5 techniques to avoid stress
As we get older, many find it difficult to relax. This is a natural development of breaking away from the daily work-life routine where stress, deadlines, and reporting to management has become ingrained from spending most of our adult life working. Therefore, it’s important to make a conscious effort to understand the dynamics of how to relax your mind and body, and to leave any stress behind.
This blog looks at 5 quick techniques to avoid stress.
1. Stay away from social media outlets
A huge cause of stress is any social media, whether it be your phone or Facebook account. Try to spend some time away from these things to help reduce your anxiety. Turn off your phone or leave it in your car for a bit so that you don’t run the temptation of obsessively checking it every few minutes.
Leave your laptop closed and turn off your desktop so that you are not tempted to check your online media accounts. If social media is a big enough stressor in your life, consider removing it entirely for a period. Deactivate your online social accounts for a few weeks or months until you feel that it will no longer cause a problem for you.
2. Don’t watch television
TV is full of bright colours, busy images, and constant noise which help to raise stress levels. Especially if you’re watching political shows or debates, as this will inevitably get the blood running hot.
3. Spend time alone
Often the people around us cause us the most anxiety, so make it a point to spend some time with just yourself. Take time off work to catch up on rest and alone time. Try taking a weekend retreat to a local town or nature reserve where you can have some time to think. Cancel plans with friends if you overwhelm yourself with a too-packed schedule. It is important to have time with just yourself before sharing it with others. Find time away from your family. It doesn’t matter how much you love them, everybody needs a bit of time separate from their family in order to keep a healthy mindset.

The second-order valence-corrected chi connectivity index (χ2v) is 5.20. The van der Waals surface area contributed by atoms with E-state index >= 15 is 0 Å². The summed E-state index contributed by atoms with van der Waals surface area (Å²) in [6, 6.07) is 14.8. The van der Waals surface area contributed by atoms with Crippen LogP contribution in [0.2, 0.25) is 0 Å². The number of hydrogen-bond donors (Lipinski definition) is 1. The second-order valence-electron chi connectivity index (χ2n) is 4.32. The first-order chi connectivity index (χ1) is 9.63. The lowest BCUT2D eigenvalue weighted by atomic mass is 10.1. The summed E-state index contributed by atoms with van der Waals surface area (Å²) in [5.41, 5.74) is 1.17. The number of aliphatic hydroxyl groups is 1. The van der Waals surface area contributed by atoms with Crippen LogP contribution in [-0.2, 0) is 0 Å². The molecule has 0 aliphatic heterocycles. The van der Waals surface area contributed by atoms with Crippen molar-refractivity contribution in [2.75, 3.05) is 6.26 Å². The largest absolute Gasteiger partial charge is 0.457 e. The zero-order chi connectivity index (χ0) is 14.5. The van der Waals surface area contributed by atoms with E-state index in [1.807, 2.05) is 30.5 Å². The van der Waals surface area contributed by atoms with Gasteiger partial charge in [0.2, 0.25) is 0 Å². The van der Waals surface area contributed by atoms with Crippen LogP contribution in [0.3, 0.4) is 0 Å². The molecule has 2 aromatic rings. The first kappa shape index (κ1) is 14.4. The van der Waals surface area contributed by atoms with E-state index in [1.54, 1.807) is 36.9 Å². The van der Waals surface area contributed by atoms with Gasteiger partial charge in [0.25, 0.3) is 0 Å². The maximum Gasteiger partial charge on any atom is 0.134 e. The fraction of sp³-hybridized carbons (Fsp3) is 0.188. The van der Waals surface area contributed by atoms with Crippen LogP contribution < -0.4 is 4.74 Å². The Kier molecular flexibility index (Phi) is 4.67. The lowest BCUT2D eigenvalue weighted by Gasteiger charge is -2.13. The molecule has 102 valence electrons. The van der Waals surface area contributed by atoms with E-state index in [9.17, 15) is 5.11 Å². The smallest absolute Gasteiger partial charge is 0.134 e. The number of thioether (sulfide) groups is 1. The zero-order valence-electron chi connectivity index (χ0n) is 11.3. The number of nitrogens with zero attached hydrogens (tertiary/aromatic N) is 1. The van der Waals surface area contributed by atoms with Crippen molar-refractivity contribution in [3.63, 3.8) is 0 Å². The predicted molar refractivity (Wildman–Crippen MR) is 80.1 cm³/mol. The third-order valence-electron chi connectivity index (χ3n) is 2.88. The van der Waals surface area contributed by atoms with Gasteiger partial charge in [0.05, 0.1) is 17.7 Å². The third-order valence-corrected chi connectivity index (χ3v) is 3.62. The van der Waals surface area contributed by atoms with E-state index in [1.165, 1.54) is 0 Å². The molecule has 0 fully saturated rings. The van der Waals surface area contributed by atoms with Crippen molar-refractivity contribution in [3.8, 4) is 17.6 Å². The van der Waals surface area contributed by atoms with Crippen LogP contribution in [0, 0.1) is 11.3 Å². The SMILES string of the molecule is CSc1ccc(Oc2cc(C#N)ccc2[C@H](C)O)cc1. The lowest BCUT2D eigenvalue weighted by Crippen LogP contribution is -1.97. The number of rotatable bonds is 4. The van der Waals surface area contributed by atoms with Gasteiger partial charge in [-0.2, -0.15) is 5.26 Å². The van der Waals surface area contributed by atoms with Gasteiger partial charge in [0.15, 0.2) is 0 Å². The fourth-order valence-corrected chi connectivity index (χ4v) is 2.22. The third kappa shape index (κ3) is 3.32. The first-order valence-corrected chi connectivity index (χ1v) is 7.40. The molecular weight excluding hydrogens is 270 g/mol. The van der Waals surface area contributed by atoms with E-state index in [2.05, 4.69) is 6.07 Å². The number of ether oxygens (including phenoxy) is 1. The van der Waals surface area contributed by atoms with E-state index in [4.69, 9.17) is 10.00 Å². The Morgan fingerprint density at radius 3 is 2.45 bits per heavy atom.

4. Avoid your known stressors
If you know that an upcoming test or meeting is what is causing your stress, try to spend time away from it to prevent additional anxiety.
Set firm boundaries for times in which you are willing to deal with these stressors, if they are work or school related. Promise yourself only to work on your homework until 8pm, after which you will spend time debriefing and letting go of stress. If a certain person or activity is responsible for your anxiety, avoid them for a bit. Spend time thinking about why that thing, in particular, bothers you so much, and a solution to the problem.
5. If it doesn’t feel good, then don’t do it
The key in retirement is to enjoy your life. Just because you have developed an activity list does not mean that you necessarily need to do all of those activities. If some of those things on your list no longer interest you, then drop them and find other things that are more engaging. No one says that you have to do the activities on the list. There are many things that can be fun and challenging in retirement. Your retirement list is a guide – it is not a bunch of requirements that you need to check off. If something becomes uninteresting, then get rid of it and find something new. In retirement, you are only responsible to yourself.
– wikiHow, How to Relax Your Mind. Read article
Read more about staying relaxed after 60
Volume four will help you identify any underlying stresses or anxiety levels dormant from working life, and provide remedies to improve peace, relaxation, healthy habits as well as offer alternatives to the normal. Improving or maintaining an active memory is an important part of aging, which is why we uncover some key causes, quick tips and techniques to engage healthy cognitive brain. Read more on Volume Four.
Volume 4 is titled “Relax your mind + Boost your memory”, comprising 47 pages the volume covers two distinct chapters on Staying relaxed after 60 and Techniques to keeping your memory active.
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